Without good communication the model breaks down. If we are not connecting, even the most accurate feedback will have little or no effect. The challenge with this bubble is “Leverage the Positive.” If you have been teaching for years you may be familiar with other language like, “error detection, fault correction or ineffective cues.” We have been trained for years to look for issues and give information like “stop that”, “don’t do this” or “you are still doing that thing.”
For some, pointing out what is wrong is the preferred feedback. For most of our clients this is likely not the case and if the feedback has a negative tone, especially at the beginning, we may be shutting down the lines of communication and in fact may cause them to stop doing what is working well. The concept of “leverage the positive” is to look for what is working well and enhancing it such that it helps reduce the issues. If you do in fact prefer to be told what you are doing wrong, communicating that to your coach would be considered leveraging a positive relationship.
Reloaded: Don’t forget communication is not just verbal. We receive information from Visual, Auditory and Kinesthetic means. I have found that touch can not only give my student feedback but I too get feedback that they understand. Ever ask you student to press their shins into the tongues of their boots? Ever stick your fingers in their boots to have them squish? You can even touch that muscle on the outside of the shin and ask them to “fire it” and “relax it” as the movement you are asking them to make facilitating the contact. Now you both know the muscle is firing. That’s communication!
Have you ever been working on a specific movement and have someone give you feedback, out of the blue, about something completely different? If we don’t know the student’s intent, then giving feedback may have little or no meaning. If the student’s goal is to work on steering the feet and legs under the body and he receives feedback about hands, carving or edging, if that feedback is not tied back to the goal then it is ineffective. This falls right in line with good teaching; we always try to determine/establish goals with our students and often need to adjust those goals or create sub goals as a path to achieving the larger goal. Likewise, when providing feedback, if we tie it back to the desired outcome then the receiver will be more willing to accept and understand the feedback we provide.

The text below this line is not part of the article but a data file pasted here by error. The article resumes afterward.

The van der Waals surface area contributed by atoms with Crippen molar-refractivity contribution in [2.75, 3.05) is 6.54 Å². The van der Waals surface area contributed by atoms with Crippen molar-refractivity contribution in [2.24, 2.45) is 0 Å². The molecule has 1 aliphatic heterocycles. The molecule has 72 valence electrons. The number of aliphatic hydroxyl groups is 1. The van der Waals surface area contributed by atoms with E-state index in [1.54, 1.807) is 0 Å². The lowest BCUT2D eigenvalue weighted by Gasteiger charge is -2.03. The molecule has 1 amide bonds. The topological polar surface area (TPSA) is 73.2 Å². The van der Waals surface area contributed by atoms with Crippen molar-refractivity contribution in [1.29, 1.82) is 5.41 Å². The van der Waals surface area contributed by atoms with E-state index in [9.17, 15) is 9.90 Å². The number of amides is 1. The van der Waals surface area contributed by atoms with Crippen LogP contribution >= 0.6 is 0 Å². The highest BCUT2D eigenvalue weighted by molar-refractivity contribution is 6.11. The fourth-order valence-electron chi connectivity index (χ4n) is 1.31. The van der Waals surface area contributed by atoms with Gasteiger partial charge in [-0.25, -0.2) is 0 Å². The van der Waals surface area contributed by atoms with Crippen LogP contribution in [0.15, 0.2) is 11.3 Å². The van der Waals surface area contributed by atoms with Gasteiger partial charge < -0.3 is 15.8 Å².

Reloaded: If you are working to develop movements/skills, having clearly defined outcomes is paramount. As my use of the model has grown I have found myself getting more and more specific at defining the desired outcome. When presenting the drill or task, if I describe and show the outcome to the student, then have the student describe the desired outcome with me demonstrating it, this can really help anchor the concept. Then I help them with their demonstration of the desired outcome until they can perform it by themselves.
This could be termed the “Effect” bubble. What did the ski or board actually do in the snow? Was the turn round? What do the tracks look like? At what part of the turn do the edge(s) engage? Is the turn skidded, slipping or carved? Looking for the effects can lead us towards more accurately assessing achievement of the desired outcome. For example, if the desired outcome is a carved turn in which the edge(s) are engaged immediately, then we should be looking at the top of the turn as well as the fall-line and finish. Do the tips lead the tails? Is the turn “C” shaped where the top matches the bottom? Is the track generally the same width top to bottom? If so, great! If not, where was it good and when did the good begin and end? Armed with this information we can now move into determining the cause.
Reloaded: Overlooked? For sure! Ask yourself – “Did I relate that to tool/snow interaction?” After integrating the model into my feedback process I have an increased awareness of tool/snow interaction feedback usage. I have observed it being used less in intermediate and advanced zone lessons, whereas the beginner zone tends to discuss this interaction much more frequently. “Tip your ski to step sideways up the hill.” “Step you skis across the hill.” “Can you make your skis into the shape of a slice of pizza?”
This bubble is where a large number of tools exist we are familiar with: The Skills Concept, Functional Movement Patterns, Skiing/Riding Concepts, Fundamental Movements and more. In our previous example, the carved turn, we can start looking for movements associated with the effects we noted. Let’s say the track was not quite “C” shaped and the top width was wider than the bottom. This would indicate the top part of the turn was being twisted of steered off. Knowing this we could start looking for movements that would cause the twisting/steered top. Or to “leverage the positive” look for the movements when the track is achieving the goal, then keying on those “good” movements change the Duration, Rate, Timing or Intensity to help achieve the goal throughout the turn.